If you had to survey the park rangers at GCNP on the top questions they’re asked every season, you can bet that: “Where’s the best place to watch the sunset in Grand Canyon National Park?” ranks high on the list. Taking in a sunrise or sunset over the Grand Canyon is on many national park bucket lists, including ours.
We’ll never forget our first Grand Canyon sunset. During our 2018 visit, we drove most of the day from Lake Mead NRA to arrive at Mather Point just before sunset. We parked the car in the campground, hustled to the South Rim and stood speechless. Our first views of one of the seven natural wonders of the world were some of the best that entire week. We went back for sunrise and sunsets three more times on that trip at three different overlooks. Each was just as unique and stunning as the last.
In this Article
- 1 “There’s no bad place to watch the sunset in Grand Canyon National Park.”
- 2 The Top Places to Watch the Sunset in Grand Canyon National Park
- 3 Sunset Spots on The South Rim
- 4 Sunset Spots on The North Rim
- 5 Tips for Watching the Sunset in Grand Canyon National Park
- 6 Where is your favorite Grand Canyon sunset spot?
“There’s no bad place to watch the sunset in Grand Canyon National Park.”
We once heard a ranger say, “Well, it’s the Grand Canyon. There’s not really a bad place to watch the sunset.”
And it’s true. While we have some tips and recommendations below, with more than 200 miles of options, there are hundreds of different places to grab a camera and a cup of coffee to watch the sun go down. Each viewpoint offers something slightly different. The level of crowds, different rock formations, and different opportunities for the light to play off the canyon walls. It’s why we recommend you plan to view sunrise and sunsets on as many opportunities as you can during your visit. No two experiences of sunset in Grand Canyon National Park will be exactly the same.
The Top Places to Watch the Sunset in Grand Canyon National Park
Sunset Spots on The South Rim
- Mather Point (most popular and arguably the most crowded)
- Hopi Point
- Yavapai Point & Geology Museum
- Mary Colter’s Lookout Studio Porch
- Rim Trail near McKee Amphitheater
- Desert View Watch Tower
- Mohave Point
For details on these and other must-see points on the South Rim, check out our guide: 13 Must-See Spots on the Grand Canyon South Rim.
Sunset Spots on The North Rim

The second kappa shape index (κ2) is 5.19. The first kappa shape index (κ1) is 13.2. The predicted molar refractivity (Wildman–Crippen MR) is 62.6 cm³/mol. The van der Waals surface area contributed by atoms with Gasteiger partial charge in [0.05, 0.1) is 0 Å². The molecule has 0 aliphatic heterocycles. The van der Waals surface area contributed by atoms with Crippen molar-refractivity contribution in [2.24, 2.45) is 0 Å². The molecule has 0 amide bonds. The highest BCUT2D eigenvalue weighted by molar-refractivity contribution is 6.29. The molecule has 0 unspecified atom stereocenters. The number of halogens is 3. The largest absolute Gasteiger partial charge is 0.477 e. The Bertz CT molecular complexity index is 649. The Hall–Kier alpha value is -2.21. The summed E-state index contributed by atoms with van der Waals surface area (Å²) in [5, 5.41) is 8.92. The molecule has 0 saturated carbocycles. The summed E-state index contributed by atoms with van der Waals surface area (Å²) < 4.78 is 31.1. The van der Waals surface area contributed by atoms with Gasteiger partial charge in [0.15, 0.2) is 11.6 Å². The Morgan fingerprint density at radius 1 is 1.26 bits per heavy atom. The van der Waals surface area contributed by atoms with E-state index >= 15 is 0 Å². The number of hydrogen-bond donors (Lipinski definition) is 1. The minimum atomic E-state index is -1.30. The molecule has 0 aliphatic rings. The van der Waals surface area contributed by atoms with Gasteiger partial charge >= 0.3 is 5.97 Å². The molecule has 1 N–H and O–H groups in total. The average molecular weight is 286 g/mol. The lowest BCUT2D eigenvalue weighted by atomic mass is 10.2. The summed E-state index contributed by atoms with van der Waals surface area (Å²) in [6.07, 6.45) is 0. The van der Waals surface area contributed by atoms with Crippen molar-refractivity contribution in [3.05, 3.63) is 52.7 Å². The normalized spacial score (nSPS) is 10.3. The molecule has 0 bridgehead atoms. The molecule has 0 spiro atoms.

Did you know that the National Park Service estimates that only 10% of Grand Canyon visitors make it to the North Rim? Your best shot of seeing sunset without the crowds is to plan a visit to one of these locations:
- Cape Royal
- Bright Angel Point
- Point Imperial
- The Grand Canyon Lodge (that’s right, sometimes you’ll find the best sunset is right from the floor-to-ceiling picture windows.
Tips for Watching the Sunset in Grand Canyon National Park
If you’re planning for an upcoming sunset in the Grand Canyon, there are some good tips you’ll want to use before you travel. Follow these suggestions from some seasoned Grand Canyon experts to so you and your family enjoy the best views and take home the best photos:
Check the weather.
Grand Canyon weather is notoriously unpredictable. You’ll want to make sure you prepare for the conditions at sunset. Dress warm enough and watch for late evening thunderstorms.
Check sunset times.
Sunset times for viewpoints around the Grand Canyon can be found easily online. Look at Visitor’s Centers and ranger stations around the park as well. Don’t miss the sunset time by showing up late!
Arrive early and stay late.
To that point, it’s best to arrive at least 45 minutes before posted sunset times to set up and choose the best views. If possible, stay at least 10-20 minutes after the published sunset time as well. The light will continue to change as it moves lower in the canyon, and sometimes the best photos are taken well after the posted sunset time.
If it’s crowded, walk to the left or right of the viewpoint.
On the South Rim, some of the famous overlooks attract large crowds at sunset. If you arrive at an overlook and it’s packed full of other tourists, take the Rim Trail to the left or right of the viewpoint. Eventually, you’ll find a more secluded spot that provides just as good of a sunset view.
Every year Grand Canyon National Park reports injuries and deaths related to falls. Make sure that you stay behind all barriers and are aware of your surroundings at all times when close to the rim.
Bring a tripod.
The best sunset photos demand the best camera equipment. We know it’s a hassle to pack, but bring along your tripod.
Where is your favorite Grand Canyon sunset spot?
Have a favorite spot for sunset in Grand Canyon National Park? Share it in the comments below or post a photo on Facebook or Instagram with the hashtag #parkchasers to share it with our online community of national park fans!